10. When poor wind farm government oversight is in place, real operational consequences arise. In a workshop a few years ago a speaker at the Michigan Association of Planning discussed problems a wind farm created in Altamont Pass California.  Apparently the older technology wind turbines caused a great number of bird deaths.  The turbines were shut down in 2015.  I do not here suggest or imply that this would be the case with Campbell County Wind Farm Phase 1 or Phase 2.  Rather I provide the speaker’s comments on possible wind farm oversight issues.  The presentation indicated that there was no environmental analysis before turbines were first installed; that there was a fragmented regulatory scheme letting the government avoid responsibility for solving the problem; and that the industry avoided taking responsibility and did not address the Altamont problem proactively.
  11. South Dakota has no state environmental regulations on the siting of wind turbines.  And, except for language in projects which may be under the joint jurisdiction of the PUC and local governments, wind power siting and permitting processes varies by county. Suggested guidelines are provided in a jointly issued statement by the state Game, Fish and Parks and the state Bat Working Group Organization.  The following issues should be considered in a permit application:  1) Land Use 2) Natural and Biological Resources 3) Noise 4) Visual Resources 5) Public Interaction 6) Soil Erosion and/or Water Quality 7) Health and Safety 8) Cultural, Archaeological, and Paleontological Resources 9) Socioeconomic, Public Service, and Infrastructure 10) Solid and Hazardous Wastes 11) Air Quality and Climate.
  12. Local laws are best tailored for each county.  Lincoln County is different than Walworth County.  And, yes, Walworth County may be different than Campbell County. The Walworth ordinance dealing with wind energy says that a decision to grant a wind permit is an administrative matter.  It is not.  The South Dakota Supreme Court in 2009 ruled that a conditional use permit application (a common process for wind farm approval) is quasi-judicial.  Such ordinances are subject to a constitutional due process of the law review.  This requires that a county be visibly fair to all parties affected by the permitting decision.  Wind farm permits are exceptional permits because one might get approval in an area where regular zoning rules would not allow it.  Due process in South Dakota requires a.) reasonable notice to all parties effected, and  b.) an opportunity to be heard at a meaningful time and in a meaningful manner.  The current ordinance fails on both counts.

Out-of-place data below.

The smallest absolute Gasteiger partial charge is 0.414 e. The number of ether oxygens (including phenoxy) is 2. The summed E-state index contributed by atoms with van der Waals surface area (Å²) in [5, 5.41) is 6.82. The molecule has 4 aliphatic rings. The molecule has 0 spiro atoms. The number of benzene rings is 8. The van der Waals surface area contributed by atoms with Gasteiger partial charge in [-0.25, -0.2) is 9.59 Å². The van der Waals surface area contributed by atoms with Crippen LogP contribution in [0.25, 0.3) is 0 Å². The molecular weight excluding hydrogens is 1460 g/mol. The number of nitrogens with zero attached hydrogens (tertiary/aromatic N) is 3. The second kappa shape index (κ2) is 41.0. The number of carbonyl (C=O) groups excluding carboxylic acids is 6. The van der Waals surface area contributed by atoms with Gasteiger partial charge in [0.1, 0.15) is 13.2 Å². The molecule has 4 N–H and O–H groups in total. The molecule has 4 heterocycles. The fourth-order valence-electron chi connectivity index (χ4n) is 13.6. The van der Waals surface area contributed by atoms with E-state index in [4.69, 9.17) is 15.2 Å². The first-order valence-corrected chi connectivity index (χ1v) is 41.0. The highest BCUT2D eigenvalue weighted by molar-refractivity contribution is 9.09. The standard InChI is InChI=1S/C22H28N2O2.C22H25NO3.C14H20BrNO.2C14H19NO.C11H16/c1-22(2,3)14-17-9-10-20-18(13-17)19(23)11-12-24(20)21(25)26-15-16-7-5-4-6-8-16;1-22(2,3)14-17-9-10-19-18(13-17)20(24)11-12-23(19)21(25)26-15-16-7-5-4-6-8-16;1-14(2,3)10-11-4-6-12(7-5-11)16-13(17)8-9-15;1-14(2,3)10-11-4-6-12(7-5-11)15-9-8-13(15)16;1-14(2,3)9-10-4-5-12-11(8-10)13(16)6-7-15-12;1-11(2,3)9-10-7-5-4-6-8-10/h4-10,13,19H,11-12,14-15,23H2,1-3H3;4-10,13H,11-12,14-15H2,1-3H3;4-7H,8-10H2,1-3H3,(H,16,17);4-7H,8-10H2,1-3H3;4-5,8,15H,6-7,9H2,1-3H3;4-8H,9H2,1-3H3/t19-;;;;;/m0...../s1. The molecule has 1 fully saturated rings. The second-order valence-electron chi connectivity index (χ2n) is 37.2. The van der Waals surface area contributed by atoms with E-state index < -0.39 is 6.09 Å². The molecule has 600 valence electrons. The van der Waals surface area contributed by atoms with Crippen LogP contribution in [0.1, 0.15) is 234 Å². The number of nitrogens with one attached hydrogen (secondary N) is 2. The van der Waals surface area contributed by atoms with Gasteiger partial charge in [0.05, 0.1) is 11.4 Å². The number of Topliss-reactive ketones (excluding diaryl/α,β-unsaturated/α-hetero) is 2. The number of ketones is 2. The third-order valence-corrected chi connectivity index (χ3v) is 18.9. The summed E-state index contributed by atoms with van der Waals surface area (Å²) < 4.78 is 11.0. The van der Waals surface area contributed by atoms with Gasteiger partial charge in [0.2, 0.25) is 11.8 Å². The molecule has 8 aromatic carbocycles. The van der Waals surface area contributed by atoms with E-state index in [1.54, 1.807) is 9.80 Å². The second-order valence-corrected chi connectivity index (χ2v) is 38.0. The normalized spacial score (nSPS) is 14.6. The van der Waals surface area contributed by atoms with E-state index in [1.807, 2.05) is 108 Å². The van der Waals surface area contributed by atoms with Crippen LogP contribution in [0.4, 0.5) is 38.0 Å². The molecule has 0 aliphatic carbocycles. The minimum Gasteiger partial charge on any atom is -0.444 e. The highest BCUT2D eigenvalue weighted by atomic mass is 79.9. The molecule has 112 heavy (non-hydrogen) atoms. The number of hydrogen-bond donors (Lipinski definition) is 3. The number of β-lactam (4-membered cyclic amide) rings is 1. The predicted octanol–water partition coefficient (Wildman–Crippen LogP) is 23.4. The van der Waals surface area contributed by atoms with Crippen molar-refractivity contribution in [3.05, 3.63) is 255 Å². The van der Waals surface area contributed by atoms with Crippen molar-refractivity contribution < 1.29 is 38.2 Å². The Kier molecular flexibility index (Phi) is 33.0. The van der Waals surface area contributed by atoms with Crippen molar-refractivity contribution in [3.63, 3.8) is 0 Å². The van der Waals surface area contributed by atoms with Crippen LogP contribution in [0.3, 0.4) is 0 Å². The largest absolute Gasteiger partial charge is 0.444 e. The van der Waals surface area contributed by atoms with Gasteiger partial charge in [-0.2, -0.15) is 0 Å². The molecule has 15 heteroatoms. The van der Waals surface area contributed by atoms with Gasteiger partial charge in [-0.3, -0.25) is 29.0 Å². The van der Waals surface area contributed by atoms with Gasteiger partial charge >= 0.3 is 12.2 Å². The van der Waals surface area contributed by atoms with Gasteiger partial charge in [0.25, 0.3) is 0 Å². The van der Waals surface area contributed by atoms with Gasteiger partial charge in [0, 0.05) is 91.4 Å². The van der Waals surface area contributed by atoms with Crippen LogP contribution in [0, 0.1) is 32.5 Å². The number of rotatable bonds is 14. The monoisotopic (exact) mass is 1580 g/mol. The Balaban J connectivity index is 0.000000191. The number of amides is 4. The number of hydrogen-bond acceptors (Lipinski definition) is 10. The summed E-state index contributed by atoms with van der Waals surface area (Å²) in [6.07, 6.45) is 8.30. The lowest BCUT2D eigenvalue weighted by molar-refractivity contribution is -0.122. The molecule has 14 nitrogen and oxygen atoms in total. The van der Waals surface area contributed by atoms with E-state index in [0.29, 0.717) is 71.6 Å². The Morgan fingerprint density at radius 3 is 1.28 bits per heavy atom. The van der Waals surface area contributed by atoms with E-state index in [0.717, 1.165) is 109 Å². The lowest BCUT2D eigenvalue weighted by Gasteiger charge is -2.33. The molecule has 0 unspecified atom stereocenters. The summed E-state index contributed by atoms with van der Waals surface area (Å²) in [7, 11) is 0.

13. The challenge for the county is to not create a chilling effect on new wind energy development and yet to protect the community, property owners, property values and the environment. One method occasionally used to write a new zoning ordinance is problematic. This problematic method is the adoption by a county of ordinance language based on that of another or several other sister counties. Adopting boilerplate central resource terms for suggested ordinance language is also not the best answer.  In 2009 the PUC published and placed on the web a recommended general model wind farm siting ordinance.  In an opinion piece on wind ordinances I previously critiqued part of the PUC recommended model language.  Several months later the PUC withdrew the model ordinance.

 

 

I respectfully suggest the commission regard in a comprehensive manner, and help the public understand, any proposed ordinance as well as related land use issues effected by any proposed plan.  Uncertainty among landowners and residents often leads to controversy.  The particular language of an ordinance is always where the rubber meets the road.  I look forward to looking at the proposed ordinance language from you and your consultants.  Part of my job is to help my clients ask better questions. This memo is given for discussion purposes and is not intended as a complete assessment of any legal matters considered.  If you would like to discuss the memo or have any questions please feel free to contact me.  Thank you.